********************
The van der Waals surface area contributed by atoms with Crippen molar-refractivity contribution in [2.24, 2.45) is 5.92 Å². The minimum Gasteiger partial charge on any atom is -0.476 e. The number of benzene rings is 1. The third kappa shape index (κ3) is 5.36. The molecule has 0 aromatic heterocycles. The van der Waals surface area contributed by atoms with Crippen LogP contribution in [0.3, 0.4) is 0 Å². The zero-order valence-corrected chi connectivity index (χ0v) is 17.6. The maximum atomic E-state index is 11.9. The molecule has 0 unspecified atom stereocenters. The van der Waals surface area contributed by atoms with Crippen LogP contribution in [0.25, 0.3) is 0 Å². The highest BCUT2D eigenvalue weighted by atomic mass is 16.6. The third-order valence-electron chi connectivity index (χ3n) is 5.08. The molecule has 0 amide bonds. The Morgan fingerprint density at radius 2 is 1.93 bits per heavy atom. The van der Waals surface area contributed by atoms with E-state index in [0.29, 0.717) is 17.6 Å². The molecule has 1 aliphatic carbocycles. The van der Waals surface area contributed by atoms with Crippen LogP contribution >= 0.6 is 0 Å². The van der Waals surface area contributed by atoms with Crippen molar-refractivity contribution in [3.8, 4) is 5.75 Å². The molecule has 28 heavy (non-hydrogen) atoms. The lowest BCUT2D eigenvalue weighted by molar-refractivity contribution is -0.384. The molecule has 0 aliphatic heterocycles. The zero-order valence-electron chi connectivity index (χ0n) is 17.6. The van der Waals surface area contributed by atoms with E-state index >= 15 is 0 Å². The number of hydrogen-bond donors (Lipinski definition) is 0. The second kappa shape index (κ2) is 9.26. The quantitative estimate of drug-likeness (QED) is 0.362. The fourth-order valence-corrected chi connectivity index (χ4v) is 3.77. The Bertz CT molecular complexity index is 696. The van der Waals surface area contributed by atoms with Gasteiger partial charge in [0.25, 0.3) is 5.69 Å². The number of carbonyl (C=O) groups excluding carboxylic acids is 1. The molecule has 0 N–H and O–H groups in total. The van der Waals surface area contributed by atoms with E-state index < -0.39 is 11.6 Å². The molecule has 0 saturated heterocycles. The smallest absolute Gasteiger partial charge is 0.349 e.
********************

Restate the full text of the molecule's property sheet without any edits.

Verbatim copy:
The van der Waals surface area contributed by atoms with Crippen molar-refractivity contribution in [2.24, 2.45) is 5.92 Å². The minimum Gasteiger partial charge on any atom is -0.476 e. The number of benzene rings is 1. The third kappa shape index (κ3) is 5.36. The molecule has 0 aromatic heterocycles. The van der Waals surface area contributed by atoms with Crippen LogP contribution in [0.3, 0.4) is 0 Å². The zero-order valence-corrected chi connectivity index (χ0v) is 17.6. The maximum atomic E-state index is 11.9. The molecule has 0 unspecified atom stereocenters. The van der Waals surface area contributed by atoms with Crippen LogP contribution in [0.25, 0.3) is 0 Å². The highest BCUT2D eigenvalue weighted by atomic mass is 16.6. The third-order valence-electron chi connectivity index (χ3n) is 5.08. The molecule has 0 amide bonds. The Morgan fingerprint density at radius 2 is 1.93 bits per heavy atom. The van der Waals surface area contributed by atoms with E-state index in [0.29, 0.717) is 17.6 Å². The molecule has 1 aliphatic carbocycles. The van der Waals surface area contributed by atoms with Crippen LogP contribution >= 0.6 is 0 Å². The van der Waals surface area contributed by atoms with Crippen molar-refractivity contribution in [3.8, 4) is 5.75 Å². The molecule has 28 heavy (non-hydrogen) atoms. The lowest BCUT2D eigenvalue weighted by molar-refractivity contribution is -0.384. The molecule has 0 aliphatic heterocycles. The zero-order valence-electron chi connectivity index (χ0n) is 17.6. The van der Waals surface area contributed by atoms with E-state index >= 15 is 0 Å². The number of hydrogen-bond donors (Lipinski definition) is 0. The second kappa shape index (κ2) is 9.26. The quantitative estimate of drug-likeness (QED) is 0.362. The fourth-order valence-corrected chi connectivity index (χ4v) is 3.77. The Bertz CT molecular complexity index is 696. The van der Waals surface area contributed by atoms with Gasteiger partial charge in [0.25, 0.3) is 5.69 Å². The number of carbonyl (C=O) groups excluding carboxylic acids is 1. The molecule has 0 N–H and O–H groups in total. The van der Waals surface area contributed by atoms with E-state index < -0.39 is 11.6 Å². The molecule has 0 saturated heterocycles. The smallest absolute Gasteiger partial charge is 0.349 e.